First, the Environmental Protection Agency (EPA) under the Trump administration refused to ban the import, sale and use of the known carcinogen asbestos like more than 65 other countries around the world, and opted instead to allow new uses of dangerous mineral on a case-by-case basis. Now the EPA announced that it would not ban the widely used chemical chlorpyrifos, used in some weed killers, despite the agency’s own experts warning that it can cause serious health problems in children.
Chlorpyrifos is the active ingredient in the commercial brand Lorsban, and is widely sprayed on fruit, nuts, cereal and vegetables. In 2015, the Obama administration said it would ban chlorpyrifos after EPA provided studies that found that the chemical could damage brain development in children. The decision was reversed in 2017 by then-EPA administrator Scott Pruitt, which resulted in a slew of lawsuits. In April, a federal appeals court gave the EPA until July to decide whether it would ban chlorpyrifos.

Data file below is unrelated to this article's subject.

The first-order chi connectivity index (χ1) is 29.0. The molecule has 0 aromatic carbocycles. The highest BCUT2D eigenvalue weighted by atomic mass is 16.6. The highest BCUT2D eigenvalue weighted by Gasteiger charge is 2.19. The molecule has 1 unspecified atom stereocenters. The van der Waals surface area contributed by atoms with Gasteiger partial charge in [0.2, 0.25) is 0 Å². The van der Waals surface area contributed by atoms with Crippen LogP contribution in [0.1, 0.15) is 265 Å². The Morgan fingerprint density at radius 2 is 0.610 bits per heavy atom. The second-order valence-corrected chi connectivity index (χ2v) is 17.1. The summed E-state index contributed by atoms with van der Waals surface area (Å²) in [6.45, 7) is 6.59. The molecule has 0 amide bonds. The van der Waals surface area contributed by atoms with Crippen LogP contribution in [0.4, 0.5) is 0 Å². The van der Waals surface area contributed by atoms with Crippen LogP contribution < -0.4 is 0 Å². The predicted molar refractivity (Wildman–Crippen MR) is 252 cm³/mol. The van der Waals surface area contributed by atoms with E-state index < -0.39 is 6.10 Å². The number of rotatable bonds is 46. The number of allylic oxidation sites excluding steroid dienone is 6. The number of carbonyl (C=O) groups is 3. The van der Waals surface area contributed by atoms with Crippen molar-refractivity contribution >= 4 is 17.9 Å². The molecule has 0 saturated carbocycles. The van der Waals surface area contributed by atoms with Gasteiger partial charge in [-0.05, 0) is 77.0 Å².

Both the chemical industry and farmers have lobbied to keep the herbicide on the market, and apparently have won. The EPA in a statement said it would continue to monitor chlorpyrifos through 2022.
Also in April, the EPA reaffirmed its position on glyphosate, the active ingredient in the widely used weed killer Roundup, saying that “there are no risks to public health when glyphosate is used in accordance with its current label.” The agency’s announcement goes against the World Health Organization’s International Agency for Research on Cancer’s decision in 2015 to classify glyphosate as a probable carcinogen.
Bayer, which acquired Roundup maker Monsanto last year, faces more than 12,000 lawsuits from people who say exposure to glyphosate caused them to develop non-Hodgkin lymphoma. Bayer has faced three trials and lost all three, one of which resulted in a $2 billion verdict.
Our firm is currently representing hundreds of clients who have been exposed to Roundup and developed Non-Hodgkin’s Lymphoma. Our Roundup litigation team would welcome the opportunity to speak with you regarding these cases. Contact John Tomlinson, Andrew Banks or Grant Cofer for more information.